Class I Misdemeanor

When you are alleged to have committed a class I misdemeanor crime in the Commonwealth of Virginia, you are a defendant alleged to have committed a crime. If convicted, you will have a permanent addition to your criminal record. With serious traffic offenses, this can often be a person's first contact of any kind with alleged criminal court. Being convicted of a crime can lead to issues with security clearances and work opportunities. It must be taken very seriously.

Any serious attention to a reckless driving or driving under the influence charge should involve a good local attorney. A good local attorney will have experience in local courts, knowledge of the judges and officers infers relationships with the officers and prosecutors, which, while not a guarantee for a perfect outcome, provides the defendant with their best opportunity for the best outcome for their situation. Anyone going into court, as with any complex situation in life, should be fully informed and understand the process that they are in the middle of, before entering the courtroom. If you've not done your homework or you are not walking in the court with an experienced professional, you might as well walk in the courtroom with a blindfold and ear muffs. You'll get no worse in the court is prepared to give you; however, you will never know how much you left on the table, what you may have been able to take advantage of, due to your particular fact situation or officer, to maximize your best result.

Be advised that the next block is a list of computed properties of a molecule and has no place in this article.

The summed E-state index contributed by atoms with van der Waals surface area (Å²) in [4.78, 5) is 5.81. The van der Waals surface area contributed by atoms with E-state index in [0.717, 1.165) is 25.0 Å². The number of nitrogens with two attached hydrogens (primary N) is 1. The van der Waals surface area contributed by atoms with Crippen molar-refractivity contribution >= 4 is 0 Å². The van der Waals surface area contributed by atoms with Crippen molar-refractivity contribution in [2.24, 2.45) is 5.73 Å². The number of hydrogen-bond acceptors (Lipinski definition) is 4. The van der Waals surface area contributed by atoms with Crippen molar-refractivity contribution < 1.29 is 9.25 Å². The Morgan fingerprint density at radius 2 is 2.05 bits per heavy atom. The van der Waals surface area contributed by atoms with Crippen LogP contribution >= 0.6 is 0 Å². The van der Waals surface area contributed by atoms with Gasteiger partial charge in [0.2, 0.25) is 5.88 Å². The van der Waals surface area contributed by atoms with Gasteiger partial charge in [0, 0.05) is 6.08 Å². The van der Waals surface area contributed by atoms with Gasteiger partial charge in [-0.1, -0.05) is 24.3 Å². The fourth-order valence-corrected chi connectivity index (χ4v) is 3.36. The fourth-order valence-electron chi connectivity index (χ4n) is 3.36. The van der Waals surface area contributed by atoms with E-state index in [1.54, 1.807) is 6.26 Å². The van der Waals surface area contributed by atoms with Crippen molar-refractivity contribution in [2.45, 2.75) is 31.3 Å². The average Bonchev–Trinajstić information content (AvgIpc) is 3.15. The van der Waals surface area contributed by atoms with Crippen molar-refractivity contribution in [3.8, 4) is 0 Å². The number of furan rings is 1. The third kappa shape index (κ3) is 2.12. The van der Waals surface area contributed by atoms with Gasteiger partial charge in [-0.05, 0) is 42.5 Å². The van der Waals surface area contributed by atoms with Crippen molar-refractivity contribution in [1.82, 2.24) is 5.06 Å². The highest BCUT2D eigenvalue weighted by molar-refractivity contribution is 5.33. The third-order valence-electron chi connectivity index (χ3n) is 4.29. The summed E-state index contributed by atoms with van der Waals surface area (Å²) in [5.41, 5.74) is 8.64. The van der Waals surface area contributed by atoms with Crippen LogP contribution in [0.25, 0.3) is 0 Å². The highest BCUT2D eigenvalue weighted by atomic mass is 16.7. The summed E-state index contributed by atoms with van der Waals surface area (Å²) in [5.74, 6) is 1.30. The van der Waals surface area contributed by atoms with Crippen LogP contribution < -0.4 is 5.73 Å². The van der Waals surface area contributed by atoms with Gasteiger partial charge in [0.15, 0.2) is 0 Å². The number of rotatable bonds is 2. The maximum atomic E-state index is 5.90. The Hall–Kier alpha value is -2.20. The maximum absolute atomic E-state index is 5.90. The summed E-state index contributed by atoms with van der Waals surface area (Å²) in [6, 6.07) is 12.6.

In Virginia, class I misdemeanor crime will generally be brought in the general district court; although, in some instances, it will be appropriate to charge some defendants by direct indictment in the Circuit Court. Almost all traffic offenses start at the general district court level. If found guilty of a class I misdemeanor, it is fair for the court to consider your entire, permanent driving record and\or criminal record, depending on your particular circumstances. After considering your personal circumstances, the court may punish you by sentencing a defendant to up to 12 months in jail and\or up to a $2500 fine, plus court costs. In addition, certainly, the court has authority to suspend a convicted driver’s privilege to operate a motor vehicle in Virginia for 12 months, as well.